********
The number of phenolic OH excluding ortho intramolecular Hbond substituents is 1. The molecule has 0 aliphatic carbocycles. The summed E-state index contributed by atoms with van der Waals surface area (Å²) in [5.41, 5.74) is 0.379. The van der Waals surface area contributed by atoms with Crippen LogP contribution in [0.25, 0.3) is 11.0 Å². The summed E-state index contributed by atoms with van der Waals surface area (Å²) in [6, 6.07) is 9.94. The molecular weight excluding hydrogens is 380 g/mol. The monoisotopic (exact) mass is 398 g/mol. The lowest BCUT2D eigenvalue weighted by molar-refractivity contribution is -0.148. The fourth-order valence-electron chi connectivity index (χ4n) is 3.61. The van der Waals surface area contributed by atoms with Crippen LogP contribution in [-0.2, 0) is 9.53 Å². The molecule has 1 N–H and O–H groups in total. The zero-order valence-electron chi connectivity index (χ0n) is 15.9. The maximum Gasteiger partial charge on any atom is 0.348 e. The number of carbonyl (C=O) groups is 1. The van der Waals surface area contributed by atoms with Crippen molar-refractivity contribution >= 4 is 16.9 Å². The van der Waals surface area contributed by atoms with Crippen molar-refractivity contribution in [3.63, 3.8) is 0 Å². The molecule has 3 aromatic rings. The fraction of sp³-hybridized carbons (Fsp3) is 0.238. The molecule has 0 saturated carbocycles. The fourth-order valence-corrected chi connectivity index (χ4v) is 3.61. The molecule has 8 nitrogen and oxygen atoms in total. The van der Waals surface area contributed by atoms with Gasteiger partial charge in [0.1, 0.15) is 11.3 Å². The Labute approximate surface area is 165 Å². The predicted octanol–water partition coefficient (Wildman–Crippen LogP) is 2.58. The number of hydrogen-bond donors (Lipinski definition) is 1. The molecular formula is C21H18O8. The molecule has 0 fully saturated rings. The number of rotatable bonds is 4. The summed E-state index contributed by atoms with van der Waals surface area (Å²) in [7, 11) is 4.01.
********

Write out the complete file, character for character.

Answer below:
The number of phenolic OH excluding ortho intramolecular Hbond substituents is 1. The molecule has 0 aliphatic carbocycles. The summed E-state index contributed by atoms with van der Waals surface area (Å²) in [5.41, 5.74) is 0.379. The van der Waals surface area contributed by atoms with Crippen LogP contribution in [0.25, 0.3) is 11.0 Å². The summed E-state index contributed by atoms with van der Waals surface area (Å²) in [6, 6.07) is 9.94. The molecular weight excluding hydrogens is 380 g/mol. The monoisotopic (exact) mass is 398 g/mol. The lowest BCUT2D eigenvalue weighted by molar-refractivity contribution is -0.148. The fourth-order valence-electron chi connectivity index (χ4n) is 3.61. The van der Waals surface area contributed by atoms with Crippen LogP contribution in [-0.2, 0) is 9.53 Å². The molecule has 1 N–H and O–H groups in total. The zero-order valence-electron chi connectivity index (χ0n) is 15.9. The maximum Gasteiger partial charge on any atom is 0.348 e. The number of carbonyl (C=O) groups is 1. The van der Waals surface area contributed by atoms with Crippen molar-refractivity contribution >= 4 is 16.9 Å². The van der Waals surface area contributed by atoms with Crippen molar-refractivity contribution in [3.63, 3.8) is 0 Å². The molecule has 3 aromatic rings. The fraction of sp³-hybridized carbons (Fsp3) is 0.238. The molecule has 0 saturated carbocycles. The fourth-order valence-corrected chi connectivity index (χ4v) is 3.61. The molecule has 8 nitrogen and oxygen atoms in total. The van der Waals surface area contributed by atoms with Gasteiger partial charge in [0.1, 0.15) is 11.3 Å². The Labute approximate surface area is 165 Å². The predicted octanol–water partition coefficient (Wildman–Crippen LogP) is 2.58. The number of hydrogen-bond donors (Lipinski definition) is 1. The molecular formula is C21H18O8. The molecule has 0 fully saturated rings. The number of rotatable bonds is 4. The summed E-state index contributed by atoms with van der Waals surface area (Å²) in [7, 11) is 4.01.